If you have questions related to IRAs or the issues discussed, please give us a call.

Is a Roth Conversion Right for You? Be Careful, They Can No Longer Be Undone!

Roth IRA accounts provide the benefits of tax-free accumulation and, once you reach retirement age, tax-free distributions. This is the reason why so many taxpayers are converting their traditional IRA account to a Roth IRA. However, to do so, you must generally pay tax on the converted amount. After making a conversion, your circumstances may change, and you may find yourself wishing you had not made the conversion. In the past, you could change your mind later and undo the conversion. But that option is no longer available under tax reform. So, be careful: once a conversion is made, there is no going back.

Timing is everything, and a favorable time to make a traditional IRA to Roth IRA conversion is a year when your income is abnormally low or the value of your traditional IRA has declined. You can also convert portions of your traditional IRA over a number of years, thereby gradually converting the traditional IRA to a Roth IRA, spreading the tax liability over a number of years, and keeping it in a lower tax bracket. If you previously made non-deductible contributions to a traditional IRA, those amounts can be converted tax-free but must be converted ratably with the other funds in the traditional IRA.

Many taxpayers overlook some great opportunities to make conversions, such as years when your income is abnormally low or a year when your income might even be negative due to abnormal deductions or business losses. Even the new higher standard deductions may offer a taxpayer the opportunity to convert some or all of their traditional IRA to a Roth IRA without any conversion tax.

Everyone’s financial circumstances are unique, and issues to consider include:

  • Will there be enough years before retirement to recoup the conversion tax dollars through tax-free accumulation?
  • Is your income low enough or are your deductions high enough to enable a tax-free or minimal tax conversion?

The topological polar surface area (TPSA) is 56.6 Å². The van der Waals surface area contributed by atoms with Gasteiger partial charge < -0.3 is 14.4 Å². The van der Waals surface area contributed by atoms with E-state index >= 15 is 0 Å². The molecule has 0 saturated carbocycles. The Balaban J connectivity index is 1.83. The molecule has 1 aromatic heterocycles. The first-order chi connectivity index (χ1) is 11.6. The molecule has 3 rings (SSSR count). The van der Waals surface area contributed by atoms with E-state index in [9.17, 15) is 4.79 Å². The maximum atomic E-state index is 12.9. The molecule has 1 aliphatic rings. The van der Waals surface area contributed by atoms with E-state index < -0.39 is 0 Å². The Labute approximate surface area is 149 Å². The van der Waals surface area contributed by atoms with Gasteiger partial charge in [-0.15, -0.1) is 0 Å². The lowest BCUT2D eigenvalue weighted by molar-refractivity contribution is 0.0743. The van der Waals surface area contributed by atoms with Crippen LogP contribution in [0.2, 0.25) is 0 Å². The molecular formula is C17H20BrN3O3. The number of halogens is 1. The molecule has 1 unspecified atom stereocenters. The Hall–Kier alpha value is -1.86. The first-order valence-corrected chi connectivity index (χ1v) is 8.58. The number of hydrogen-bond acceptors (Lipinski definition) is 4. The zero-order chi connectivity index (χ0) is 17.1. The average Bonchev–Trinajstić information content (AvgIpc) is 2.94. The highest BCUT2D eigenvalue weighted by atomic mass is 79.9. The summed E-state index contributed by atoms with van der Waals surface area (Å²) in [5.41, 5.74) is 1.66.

• Will you be in a lower or higher tax bracket in the future?
  • Where would the money to pay the conversion tax come from? Generally, it must be from separate funds. If it is taken from the IRA being converted, for individuals under age 59½, the funds withdrawn to pay the tax will also be subject to the 10% early distribution penalty, in addition to being taxed.
  • It might be appropriate for you to design your own custom conversion plan over a number of years, rather than converting everything at once.

Conversions can be tricky, and once made, they can no longer be undone. If you are considering a conversion, it might be appropriate to call for an appointment so that we can help you properly analyze your conversion options or develop a conversion plan that fits your particular circumstances.

Tax Reform Cracks Down on IRA Recharacterizations

Note: This is one of a series of articles explaining how the various tax changes in the GOP’s Tax Cuts & Jobs Act (referred to as “the Act” in this article), which passed in late December of 2017, could affect you and your family, both in 2018 and future years. This series offers strategies that you can employ to reduce your tax liability under the new law.

If you have been or are anticipating converting your traditional IRA to a Roth IRA, you should be aware of a tax trap that Congress built into the Act.

Background: There are two types of IRA accounts:

  • Traditional IRA – Is a retirement plan that generally provides a taxpayer with a tax deduction when a contribution is made to the account. Then when distributions are taken from the account they are fully taxable, including earnings.
  • Roth IRA – Is also a retirement plan, but unlike the traditional IRA, a Roth IRA does not provide a tax deduction for the contribution. Thus, once a taxpayer reaches retirement age, all of the distributions are totally tax-free.

The big benefit here is that all the Roth account earnings over the years end up being tax-free as opposed to those from the traditional IRA, which are taxable. For that reason, many taxpayers take advantage of a provision in the law that allows them to convert a traditional IRA to a Roth IRA. However, for the year that a traditional IRA is converted to a Roth IRA, the converted amounts are taxable. Therefore, most IRA owners carefully plan the amount and timing of the conversions to be done in a year when they are in lower-than-normal tax brackets.

Prior law included a provision that allowed taxpayers to change their minds and undo a conversion by recharacterizing the Roth converted amounts back to traditional IRAs and thus also undoing the tax liability. This was helpful for those who had underestimated the tax liability, did not have money available to pay the tax, saw the value of the converted IRA drop (which would mean they’d be paying tax on a phantom value) or just changed their mind.

Unfortunately, the Act pulled the plug on recharacterizations, and beginning in 2018, taxpayers can no longer undo a conversion. Once a conversion is made, the IRA owner will have to live with the tax consequences. This rule applies for conversions from a traditional IRA, SEP or SIMPLE to a Roth IRA. The new law also prohibits recharacterizing amounts rolled over to a Roth IRA from other retirement plans, such as 401(k) or 403(b) plans.